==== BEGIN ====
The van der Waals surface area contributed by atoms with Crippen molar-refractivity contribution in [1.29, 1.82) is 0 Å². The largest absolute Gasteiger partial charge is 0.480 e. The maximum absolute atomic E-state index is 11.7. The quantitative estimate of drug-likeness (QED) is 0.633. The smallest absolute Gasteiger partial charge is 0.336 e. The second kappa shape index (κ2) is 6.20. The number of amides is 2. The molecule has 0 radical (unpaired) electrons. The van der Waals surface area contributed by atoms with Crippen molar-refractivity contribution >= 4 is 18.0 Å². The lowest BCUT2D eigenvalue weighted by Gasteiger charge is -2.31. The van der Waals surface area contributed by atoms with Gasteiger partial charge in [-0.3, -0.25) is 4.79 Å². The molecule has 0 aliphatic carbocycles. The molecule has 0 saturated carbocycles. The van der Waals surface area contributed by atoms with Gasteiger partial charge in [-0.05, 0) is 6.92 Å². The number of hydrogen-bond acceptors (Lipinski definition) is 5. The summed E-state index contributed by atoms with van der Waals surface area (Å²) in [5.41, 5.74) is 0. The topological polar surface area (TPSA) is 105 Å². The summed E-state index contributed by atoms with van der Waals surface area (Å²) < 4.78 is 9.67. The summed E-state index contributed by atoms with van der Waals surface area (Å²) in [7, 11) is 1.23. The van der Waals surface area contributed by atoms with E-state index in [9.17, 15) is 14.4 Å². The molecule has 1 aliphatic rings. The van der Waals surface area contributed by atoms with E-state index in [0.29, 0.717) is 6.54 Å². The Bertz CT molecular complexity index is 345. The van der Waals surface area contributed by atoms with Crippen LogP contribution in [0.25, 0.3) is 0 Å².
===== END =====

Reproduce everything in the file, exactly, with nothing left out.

The van der Waals surface area contributed by atoms with Crippen molar-refractivity contribution in [1.29, 1.82) is 0 Å². The largest absolute Gasteiger partial charge is 0.480 e. The maximum absolute atomic E-state index is 11.7. The quantitative estimate of drug-likeness (QED) is 0.633. The smallest absolute Gasteiger partial charge is 0.336 e. The second kappa shape index (κ2) is 6.20. The number of amides is 2. The molecule has 0 radical (unpaired) electrons. The van der Waals surface area contributed by atoms with Crippen molar-refractivity contribution >= 4 is 18.0 Å². The lowest BCUT2D eigenvalue weighted by Gasteiger charge is -2.31. The van der Waals surface area contributed by atoms with Gasteiger partial charge in [-0.3, -0.25) is 4.79 Å². The molecule has 0 aliphatic carbocycles. The molecule has 0 saturated carbocycles. The van der Waals surface area contributed by atoms with Gasteiger partial charge in [-0.05, 0) is 6.92 Å². The number of hydrogen-bond acceptors (Lipinski definition) is 5. The summed E-state index contributed by atoms with van der Waals surface area (Å²) in [5.41, 5.74) is 0. The topological polar surface area (TPSA) is 105 Å². The summed E-state index contributed by atoms with van der Waals surface area (Å²) < 4.78 is 9.67. The summed E-state index contributed by atoms with van der Waals surface area (Å²) in [7, 11) is 1.23. The van der Waals surface area contributed by atoms with E-state index in [9.17, 15) is 14.4 Å². The molecule has 1 aliphatic rings. The van der Waals surface area contributed by atoms with E-state index in [0.29, 0.717) is 6.54 Å². The Bertz CT molecular complexity index is 345. The van der Waals surface area contributed by atoms with Crippen LogP contribution in [0.25, 0.3) is 0 Å².